correlation coefficient; this is almost certainly an unrealizable goal. Absent that, what would be helpful is any kind of benchmark or context that can be attributed to system-reported scores.

Recommendation 6.8: Normalized comparison scores—such as statistical correlation scores, which scale to fall between 0 and 1—are vital to assign meaning to candidate matches and to make comparison across searches. Though current IBIS scoring methods may not lend themselves directly to mathematically normalized scores, research on score distributions in a wide variety of search situations should be used to provide some context and normalization to output correlation scores. Possible approaches could include comparing computed pairwise scores with assessments of similarity by trained firearms examiners or empirical evaluation of the scores obtained in previous IBIS searches and confirmed evidence “hits.”

Collecting the Right Data
Audit Trail

As discussed in Chapter 5, it is impossible to make a full evaluation of the NIBIN program and its effectiveness because the data that are systematically collected on system performance is far too limited. The monthly operational reports that are reviewed by the NIBIN program consist of basic counts of evidence (entered that month and cumulative) and of completed hits. Even within this extremely limited set of variables, the information collected is not rich enough to answer important questions, such as whether hits are more often realized when connecting two pieces of crime scene evidence or in linking a crime scene exhibit to one test fired from a recovered weapon. Completely absent from the standard operational statistics are any indicators of the searches performed by the system (save for the fact that the entry of every piece of evidence should incur a local search by default).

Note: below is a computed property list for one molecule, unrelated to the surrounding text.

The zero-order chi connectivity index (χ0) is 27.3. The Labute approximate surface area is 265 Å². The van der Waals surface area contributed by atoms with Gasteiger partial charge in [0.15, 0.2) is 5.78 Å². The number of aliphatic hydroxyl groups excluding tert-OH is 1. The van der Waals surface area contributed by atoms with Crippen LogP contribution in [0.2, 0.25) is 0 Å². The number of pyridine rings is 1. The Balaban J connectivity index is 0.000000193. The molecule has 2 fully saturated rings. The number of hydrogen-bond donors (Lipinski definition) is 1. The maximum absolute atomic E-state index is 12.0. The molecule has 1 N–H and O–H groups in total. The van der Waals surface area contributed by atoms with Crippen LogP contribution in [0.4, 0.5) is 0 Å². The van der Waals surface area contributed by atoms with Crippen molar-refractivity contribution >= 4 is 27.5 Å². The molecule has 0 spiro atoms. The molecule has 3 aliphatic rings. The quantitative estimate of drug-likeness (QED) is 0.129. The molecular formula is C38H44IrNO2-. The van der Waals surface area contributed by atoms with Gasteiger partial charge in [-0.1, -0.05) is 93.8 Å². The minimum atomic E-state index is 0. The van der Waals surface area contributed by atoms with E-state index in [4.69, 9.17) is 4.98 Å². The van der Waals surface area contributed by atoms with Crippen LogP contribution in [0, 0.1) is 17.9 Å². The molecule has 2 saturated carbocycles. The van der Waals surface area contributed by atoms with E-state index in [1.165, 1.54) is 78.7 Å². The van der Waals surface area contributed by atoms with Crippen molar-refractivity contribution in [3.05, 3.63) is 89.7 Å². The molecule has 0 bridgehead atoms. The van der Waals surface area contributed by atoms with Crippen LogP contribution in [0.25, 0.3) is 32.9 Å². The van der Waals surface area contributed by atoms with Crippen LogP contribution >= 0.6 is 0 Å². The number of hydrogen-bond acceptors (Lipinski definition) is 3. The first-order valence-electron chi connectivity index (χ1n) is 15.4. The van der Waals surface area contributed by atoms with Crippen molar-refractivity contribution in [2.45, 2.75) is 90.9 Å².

Certainly, some of the data that one would like to have to evaluate the system’s effectiveness are not items that can or should be maintained within the IBIS platform; these items include any of the indications of the quality of the investigate leads generated by completed hits, whether an arrest was made in a particular case (or cases), and whether convictions are achieved. But we believe that IBIS at present is too “black box” in nature and that it is not amenable to analysis or evaluation; the system should be capable of generating a fuller audit trail and operational database than the inadequate

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